MM: Who do you think, in your family, of
your children or grandchildren, is going to take on, to continue
all this work that you've done? Do you hope that someone will
continue this work?
AG: Oh yes, I think so. I have an idea that
my eldest son, after he retires, that he will be getting busy
into this. He took me on a trip through Europe, visiting all of
the ancestral home places.
MM: In Alsace?
AG: In Alsace and elsewhere in Germany. We
had forefathers who lived in Austria and we visited Austria, Switzerland
and Alsace, and the Palatinate and so on. Oh yes.
MM: Because that is very important with such
a collection, that it be continued in the next generations. Now
with this new technology...
AG: Rob was the only one of my children who
took a German class at the university. So he has some interest
in the language too, but he has forgotten what he learned. But
it'll come back.
MM: We'll have to make communications with
him, so he knows about what we're trying to do with all of this.
AG: Oh, he keeps track. He visits me two
or three times a year, and he looks at the new records I have.
MM: Do you think there are more records that
you would like to find? Are you still searching for more material?
AG: Not too much, no. There's no end to it,
you know, but I have my Giesinger forefathers back in a full straight
line back to 1632. A man born in 1632. His name was Hansjörg.
Johannes Georg Giesinger. And he's the first one whose name I
know. I know whom he married; I know when he died; I know the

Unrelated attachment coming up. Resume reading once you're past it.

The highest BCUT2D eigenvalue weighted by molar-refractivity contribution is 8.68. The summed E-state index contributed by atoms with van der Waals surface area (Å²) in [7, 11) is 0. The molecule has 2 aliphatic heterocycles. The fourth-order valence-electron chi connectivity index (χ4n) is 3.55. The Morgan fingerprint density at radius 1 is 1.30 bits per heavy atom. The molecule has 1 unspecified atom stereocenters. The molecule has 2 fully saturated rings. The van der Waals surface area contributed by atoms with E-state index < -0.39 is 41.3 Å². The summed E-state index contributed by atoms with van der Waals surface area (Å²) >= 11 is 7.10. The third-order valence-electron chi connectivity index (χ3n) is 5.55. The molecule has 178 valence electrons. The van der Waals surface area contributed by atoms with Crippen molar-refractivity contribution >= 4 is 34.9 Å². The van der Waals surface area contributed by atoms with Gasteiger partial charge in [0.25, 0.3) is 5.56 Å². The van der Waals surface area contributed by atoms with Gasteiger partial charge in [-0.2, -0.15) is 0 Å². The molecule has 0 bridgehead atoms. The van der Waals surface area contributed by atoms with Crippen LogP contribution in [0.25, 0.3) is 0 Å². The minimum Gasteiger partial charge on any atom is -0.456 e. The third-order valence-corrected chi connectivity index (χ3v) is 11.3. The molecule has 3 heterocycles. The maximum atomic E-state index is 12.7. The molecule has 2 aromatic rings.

names of his children. And I can trace my Giesinger ancestry from
myself back to him. No missing links anymore.
MM: That's on the Giesinger side.
AG: That's on the Giesinger side. Then the
Rissling side, that's my grandmother's people, I'm only back to
MM: But that's very important for me to get
a copy of something because we need to show that to Mrs. Rissling
in Selz today, because that could be a relationship.
AG: You'll find the letters that I translated,
they're very interesting.
MM: Very interesting, yes, I've read those
letters. Now, as far as you know, you've never had any contact
with any relatives that stayed behind. In recent years you've
never had any correspondence with anyone. You don't know of anyone
who was ever sent to Siberia.
AG: Remember, there's also my mother's people.
I've had contact with some of my mother's people.
MM: What was their name?
AG: Their name was Seelinger. They came from
MM: Oh, I see.
AG: I've had correspondence with two different
ones that are in Germany now, of that Seelinger family.